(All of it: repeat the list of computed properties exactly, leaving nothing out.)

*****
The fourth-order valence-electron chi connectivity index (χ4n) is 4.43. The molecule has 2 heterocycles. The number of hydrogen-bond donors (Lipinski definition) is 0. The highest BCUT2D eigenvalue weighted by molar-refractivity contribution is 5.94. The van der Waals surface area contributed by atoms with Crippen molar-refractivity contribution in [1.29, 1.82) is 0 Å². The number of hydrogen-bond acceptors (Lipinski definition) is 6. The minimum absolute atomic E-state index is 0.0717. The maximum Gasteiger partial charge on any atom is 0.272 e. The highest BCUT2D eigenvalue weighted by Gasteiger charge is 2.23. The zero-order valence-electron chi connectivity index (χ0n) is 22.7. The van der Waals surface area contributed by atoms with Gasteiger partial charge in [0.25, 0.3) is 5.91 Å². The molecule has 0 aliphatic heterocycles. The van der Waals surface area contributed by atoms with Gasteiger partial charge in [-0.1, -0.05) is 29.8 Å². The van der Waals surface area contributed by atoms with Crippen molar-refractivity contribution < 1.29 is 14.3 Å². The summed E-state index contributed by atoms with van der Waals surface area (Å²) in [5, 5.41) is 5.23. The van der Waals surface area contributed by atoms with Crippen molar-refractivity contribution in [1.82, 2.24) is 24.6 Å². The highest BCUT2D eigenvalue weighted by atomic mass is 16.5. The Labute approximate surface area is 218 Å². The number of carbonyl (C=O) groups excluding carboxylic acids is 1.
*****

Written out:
The fourth-order valence-electron chi connectivity index (χ4n) is 4.43. The molecule has 2 heterocycles. The number of hydrogen-bond donors (Lipinski definition) is 0. The highest BCUT2D eigenvalue weighted by molar-refractivity contribution is 5.94. The van der Waals surface area contributed by atoms with Crippen molar-refractivity contribution in [1.29, 1.82) is 0 Å². The number of hydrogen-bond acceptors (Lipinski definition) is 6. The minimum absolute atomic E-state index is 0.0717. The maximum Gasteiger partial charge on any atom is 0.272 e. The highest BCUT2D eigenvalue weighted by Gasteiger charge is 2.23. The zero-order valence-electron chi connectivity index (χ0n) is 22.7. The van der Waals surface area contributed by atoms with Gasteiger partial charge in [0.25, 0.3) is 5.91 Å². The molecule has 0 aliphatic heterocycles. The van der Waals surface area contributed by atoms with Gasteiger partial charge in [-0.1, -0.05) is 29.8 Å². The van der Waals surface area contributed by atoms with Crippen molar-refractivity contribution < 1.29 is 14.3 Å². The summed E-state index contributed by atoms with van der Waals surface area (Å²) in [5, 5.41) is 5.23. The van der Waals surface area contributed by atoms with Crippen molar-refractivity contribution in [1.82, 2.24) is 24.6 Å². The highest BCUT2D eigenvalue weighted by atomic mass is 16.5. The Labute approximate surface area is 218 Å². The number of carbonyl (C=O) groups excluding carboxylic acids is 1.